When they met in 2018, Illinois Gov. Jim Edgar found Aurora Mayor Richard Irvin to be “a bright guy” who was “personable” and ultimately left “a favorable impression.”
Irvin, who had just been elected to lead Illinois’ second-largest city the previous year, was participating in the Edgar Fellows program, a five-day executive training designed by the former governor to influence attitudes and foster mutual understanding among emerging Illinois leaders across partisan, ethnic and regional lines.
Irvin so impressed Edgar that he was invited back to speak on a panel of mayors to a future Edgar Fellows class.
But one impression that was not immediately clear to the former Republican governor was that Irvin, who holds a nonpartisan office, was himself a Republican.
“I was impressed with him, but I guess I thought he was a Democrat,” Edgar told me in an interview Tuesday. “And I think that's going to be probably the major challenge for him is to convince Republicans that he's a Republican. Time will tell whether that’s going to happen or not.”
Irvin announced his campaign for the Republican nomination for governor on Monday. He is running as part of a slate of candidates recruited by ex-staffers of former Gov. Bruce Rauner and former Sen. Mark Kirk and expected to be funded by billionaire Ken Griffin and other large donors.
The goal is to beat incumbent Democratic Gov. J.B. Pritzker, a billionaire himself, with Griffin pledging to go “all in” on the effort. Griffin and other major Republican donors had been searching for a Republican candidate to back against Pritzker, believing the existing field of GOP candidates not viable in a general election.
They believe they found their man in Irvin, an Army veteran and former prosecutor who would be the state’s first African American governor, if elected.
A day after his announcement, Irvin released a list of 60 endorsements from various establishment GOP figures in Illinois, including House Minority Leader Jim Durkin and former U.S. Rep. John Shimkus.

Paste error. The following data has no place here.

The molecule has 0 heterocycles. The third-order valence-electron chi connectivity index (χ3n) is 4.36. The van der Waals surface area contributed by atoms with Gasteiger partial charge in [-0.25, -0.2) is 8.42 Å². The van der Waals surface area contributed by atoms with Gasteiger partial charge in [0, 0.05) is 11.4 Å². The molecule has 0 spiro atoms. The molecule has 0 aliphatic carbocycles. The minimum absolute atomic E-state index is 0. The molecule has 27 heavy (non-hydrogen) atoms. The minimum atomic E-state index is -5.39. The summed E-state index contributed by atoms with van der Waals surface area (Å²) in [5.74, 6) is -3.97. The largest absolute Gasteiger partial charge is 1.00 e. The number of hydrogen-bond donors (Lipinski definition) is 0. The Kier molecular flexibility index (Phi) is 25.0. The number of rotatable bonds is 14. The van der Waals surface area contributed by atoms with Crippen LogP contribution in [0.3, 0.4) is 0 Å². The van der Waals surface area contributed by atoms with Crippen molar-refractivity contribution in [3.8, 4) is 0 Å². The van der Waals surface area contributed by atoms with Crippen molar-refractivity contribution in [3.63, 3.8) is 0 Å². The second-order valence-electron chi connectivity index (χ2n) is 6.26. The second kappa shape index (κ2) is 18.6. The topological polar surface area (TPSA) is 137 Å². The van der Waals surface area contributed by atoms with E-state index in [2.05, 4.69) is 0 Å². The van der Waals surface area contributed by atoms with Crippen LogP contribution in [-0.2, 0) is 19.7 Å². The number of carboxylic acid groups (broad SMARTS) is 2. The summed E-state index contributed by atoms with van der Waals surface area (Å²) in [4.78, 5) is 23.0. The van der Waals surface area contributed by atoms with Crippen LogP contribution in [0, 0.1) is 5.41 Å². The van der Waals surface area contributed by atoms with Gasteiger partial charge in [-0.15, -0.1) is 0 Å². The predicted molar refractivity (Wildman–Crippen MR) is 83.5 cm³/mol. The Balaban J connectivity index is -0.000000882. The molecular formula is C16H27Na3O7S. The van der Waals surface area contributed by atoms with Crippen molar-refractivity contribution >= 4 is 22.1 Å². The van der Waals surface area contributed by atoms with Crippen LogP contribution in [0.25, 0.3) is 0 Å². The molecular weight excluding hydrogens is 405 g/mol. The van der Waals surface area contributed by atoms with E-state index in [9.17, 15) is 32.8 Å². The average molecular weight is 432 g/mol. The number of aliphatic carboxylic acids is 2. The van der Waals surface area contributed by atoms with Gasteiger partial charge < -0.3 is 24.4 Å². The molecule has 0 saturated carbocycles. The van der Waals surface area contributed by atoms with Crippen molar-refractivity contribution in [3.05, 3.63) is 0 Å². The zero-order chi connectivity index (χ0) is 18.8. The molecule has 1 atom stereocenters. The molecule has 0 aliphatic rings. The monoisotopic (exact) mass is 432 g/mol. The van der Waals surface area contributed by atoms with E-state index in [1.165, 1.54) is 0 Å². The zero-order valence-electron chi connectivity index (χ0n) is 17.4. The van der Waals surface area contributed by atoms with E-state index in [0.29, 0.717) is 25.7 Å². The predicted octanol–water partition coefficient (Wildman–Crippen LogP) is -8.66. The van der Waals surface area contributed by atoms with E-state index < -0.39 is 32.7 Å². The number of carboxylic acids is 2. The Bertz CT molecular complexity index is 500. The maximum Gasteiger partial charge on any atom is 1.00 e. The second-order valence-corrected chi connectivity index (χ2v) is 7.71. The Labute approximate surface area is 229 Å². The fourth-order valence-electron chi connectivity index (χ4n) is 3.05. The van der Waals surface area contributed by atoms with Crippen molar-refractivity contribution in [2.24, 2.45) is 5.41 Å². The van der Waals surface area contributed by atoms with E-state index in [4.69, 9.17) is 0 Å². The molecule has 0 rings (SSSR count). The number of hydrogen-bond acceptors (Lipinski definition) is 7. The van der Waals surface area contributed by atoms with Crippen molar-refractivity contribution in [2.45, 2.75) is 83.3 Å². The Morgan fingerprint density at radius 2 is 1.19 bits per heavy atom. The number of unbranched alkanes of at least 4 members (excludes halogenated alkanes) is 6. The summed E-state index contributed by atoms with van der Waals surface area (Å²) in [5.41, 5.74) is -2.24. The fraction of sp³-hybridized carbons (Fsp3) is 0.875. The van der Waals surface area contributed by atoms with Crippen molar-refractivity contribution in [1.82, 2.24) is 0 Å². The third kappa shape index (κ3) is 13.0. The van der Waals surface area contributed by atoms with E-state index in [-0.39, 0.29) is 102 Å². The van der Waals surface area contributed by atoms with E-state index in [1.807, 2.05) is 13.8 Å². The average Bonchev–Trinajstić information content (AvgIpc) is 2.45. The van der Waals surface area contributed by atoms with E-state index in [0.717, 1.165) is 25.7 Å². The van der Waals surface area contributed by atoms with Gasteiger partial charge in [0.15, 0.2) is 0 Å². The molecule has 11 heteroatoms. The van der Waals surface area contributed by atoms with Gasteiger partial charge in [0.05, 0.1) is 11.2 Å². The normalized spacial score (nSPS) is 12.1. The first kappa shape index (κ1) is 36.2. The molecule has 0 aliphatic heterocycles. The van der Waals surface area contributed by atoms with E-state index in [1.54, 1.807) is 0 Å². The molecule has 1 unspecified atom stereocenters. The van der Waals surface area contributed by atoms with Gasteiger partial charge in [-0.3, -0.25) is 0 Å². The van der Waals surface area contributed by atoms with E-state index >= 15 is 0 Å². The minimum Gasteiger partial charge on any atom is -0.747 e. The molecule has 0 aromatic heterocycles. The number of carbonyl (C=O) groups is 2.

However, the take on Irvin and the GOP “slate” that I wanted to hear most was from Edgar, who knows a thing or two about winning elections as a Republican in a “blue” state.
After all, he was the last Republican to be reelected to a second term as governor of Illinois. He also left office extremely popular — so much so that the national party twice attempted to recruit him to run for U.S. Senate.
Edgar’s successor, Republican Gov. George Ryan, on the other hand, opted not to run for reelection and left office under the cloud of scandal, which eventually led to federal corruption charges and a stint in prison.
Republican Gov. Bruce Rauner was defeated by Pritzker in 2018 after four years marred by fights with legislative Democrats and a more than two-year budget impasse.
The party is now shut out of all statewide offices and is toiling away in the superminority in the General Assembly.
So, I called Edgar on Tuesday to ask for his thoughts on Irvin and the “slate,” which includes state Rep. Avery Bourne, R-Morrisonville, for lieutenant governor; state Rep. Tom Demmer, R-Dixon, for treasurer; lawyer Steve Kim for attorney general; former U.S. Attorney John Milhiser for secretary of state; and McHenry County Auditor Shannon Teresi for comptroller.
“It'll be interesting to see how the party receives that,” Edgar told me. “But, the candidates seem like they're legitimate candidates. I mean, I think they bring something to the table and if Griffin's coming through with the money, money is really important in a primary.”
“If he's going to fund these campaigns, that will definitely give them a leg up,” Edgar said. “Now the drawback, though, is people are going to say, 'well, they're all going to be his puppet,' and they're going to have to handle that charge, particularly in the governor's race.”
Irvin’s announcement featured a tough-on-crime message that played up his background as a prosecutor and his record on the issue as mayor of Aurora.
“I’ve seen it up close. Defund the police is dumb, dangerous and it costs lives. And I believe that all lives matter. Every family should be safe,” Irvin said. “My city is now safe, stronger and full of opportunity. I want that for Illinois.”